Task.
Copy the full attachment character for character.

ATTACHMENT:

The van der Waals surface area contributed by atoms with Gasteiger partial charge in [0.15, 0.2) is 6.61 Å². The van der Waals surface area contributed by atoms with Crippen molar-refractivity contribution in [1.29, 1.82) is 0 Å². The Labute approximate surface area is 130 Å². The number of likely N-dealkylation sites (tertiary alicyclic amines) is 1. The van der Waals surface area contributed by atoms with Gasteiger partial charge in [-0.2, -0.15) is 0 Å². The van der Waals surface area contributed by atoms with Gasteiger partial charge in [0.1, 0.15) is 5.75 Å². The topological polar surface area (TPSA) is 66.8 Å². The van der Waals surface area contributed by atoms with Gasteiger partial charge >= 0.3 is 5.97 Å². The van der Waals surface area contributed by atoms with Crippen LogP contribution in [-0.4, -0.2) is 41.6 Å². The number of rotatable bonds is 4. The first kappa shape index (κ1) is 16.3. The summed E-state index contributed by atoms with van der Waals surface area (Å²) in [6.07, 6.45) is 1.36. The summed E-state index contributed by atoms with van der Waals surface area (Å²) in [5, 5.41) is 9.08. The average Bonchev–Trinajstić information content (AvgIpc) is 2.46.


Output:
The van der Waals surface area contributed by atoms with Gasteiger partial charge in [0.15, 0.2) is 6.61 Å². The van der Waals surface area contributed by atoms with Crippen molar-refractivity contribution in [1.29, 1.82) is 0 Å². The Labute approximate surface area is 130 Å². The number of likely N-dealkylation sites (tertiary alicyclic amines) is 1. The van der Waals surface area contributed by atoms with Gasteiger partial charge in [-0.2, -0.15) is 0 Å². The van der Waals surface area contributed by atoms with Gasteiger partial charge in [0.1, 0.15) is 5.75 Å². The topological polar surface area (TPSA) is 66.8 Å². The van der Waals surface area contributed by atoms with Gasteiger partial charge >= 0.3 is 5.97 Å². The van der Waals surface area contributed by atoms with Crippen LogP contribution in [-0.4, -0.2) is 41.6 Å². The number of rotatable bonds is 4. The first kappa shape index (κ1) is 16.3. The summed E-state index contributed by atoms with van der Waals surface area (Å²) in [6.07, 6.45) is 1.36. The summed E-state index contributed by atoms with van der Waals surface area (Å²) in [5, 5.41) is 9.08. The average Bonchev–Trinajstić information content (AvgIpc) is 2.46.